Putin urges pro-Russia separatists in Ukraine to delay referendum


By Alexandra Zavis

Los Angeles Times


Russian President Vladimir Putin said Wednesday that he had pulled back troops from the border with Ukraine and called on Kremlin-allied separatists to delay a referendum on whether to give greater autonomy to Ukraine's regions and declare independence from Kiev.

Putin, speaking after a meeting with Swiss President Didier Burkhalter in Moscow, said he had asked for the postponement of the referendum, planned for Sunday in the southeastern Ukrainian regions of Donetsk and Luhansk, to create "proper conditions" for dialogue.

"We're always being told that our forces on the Ukrainian border are a concern," Putin told reporters. "We have withdrawn them. Today they are not on the Ukrainian border, they are in places where they conduct their regular tasks on training grounds."

Putin, who has vowed to protect ethnic Russians in the former Soviet republic, also called for an immediate halt to all "military and punitive operations" in the region, where separatists have seized government buildings in at least a dozen cities and towns.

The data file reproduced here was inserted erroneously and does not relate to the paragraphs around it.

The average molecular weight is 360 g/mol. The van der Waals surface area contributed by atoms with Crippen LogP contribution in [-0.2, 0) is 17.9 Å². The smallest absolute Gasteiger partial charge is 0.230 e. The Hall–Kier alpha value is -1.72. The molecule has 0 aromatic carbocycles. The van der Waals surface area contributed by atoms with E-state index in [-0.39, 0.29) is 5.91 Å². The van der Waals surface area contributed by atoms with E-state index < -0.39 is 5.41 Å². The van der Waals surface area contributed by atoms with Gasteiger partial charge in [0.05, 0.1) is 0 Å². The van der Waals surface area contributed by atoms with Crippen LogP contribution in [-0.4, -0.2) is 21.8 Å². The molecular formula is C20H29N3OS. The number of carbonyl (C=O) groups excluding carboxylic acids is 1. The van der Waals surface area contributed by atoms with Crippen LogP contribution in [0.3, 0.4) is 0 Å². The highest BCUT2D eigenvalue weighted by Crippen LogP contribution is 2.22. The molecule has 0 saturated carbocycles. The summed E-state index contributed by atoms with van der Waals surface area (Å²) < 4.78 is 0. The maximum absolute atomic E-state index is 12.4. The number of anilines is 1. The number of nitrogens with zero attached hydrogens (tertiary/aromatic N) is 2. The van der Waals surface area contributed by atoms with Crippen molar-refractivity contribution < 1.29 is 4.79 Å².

"This method of settling the internal political conflict is not a reliable way of resolving all political disputes," Putin was quoted as saying by Russia's Itar-Tass news agency. "On the contrary, they deepen the divisions."

Ukraine's transitional government launched an offensive late last week to reclaim regions under the control of the separatists, who Ukrainian and Western leaders contend were armed and instigated by Moscow after the ouster of its ally, President Viktor Yanukovych, in February.

In March, Russia annexed the Crimean peninsula after a referendum on secession from Ukraine, and supporters of Ukrainian unity fear that Russia is trying to repeat the tactic.

Despite Putin's conciliatory comments Wednesday, there was no immediate sign that the Kremlin's allies were backing down. A protest leader in Donetsk, Alexander Vaskovsky, told Russia's RIA Novosti news agency that there was no need to put off a referendum.

"I'm extremely negative about this," he was quoted as saying.

There was also no indication of a change in Russia's military posture along Ukraine's eastern border, a senior official with the North Atlantic Treaty Organization told Reuters news agency.

An estimated 40,000 Russian troops were massed along the frontier, holding what Russian officials said were military exercises.

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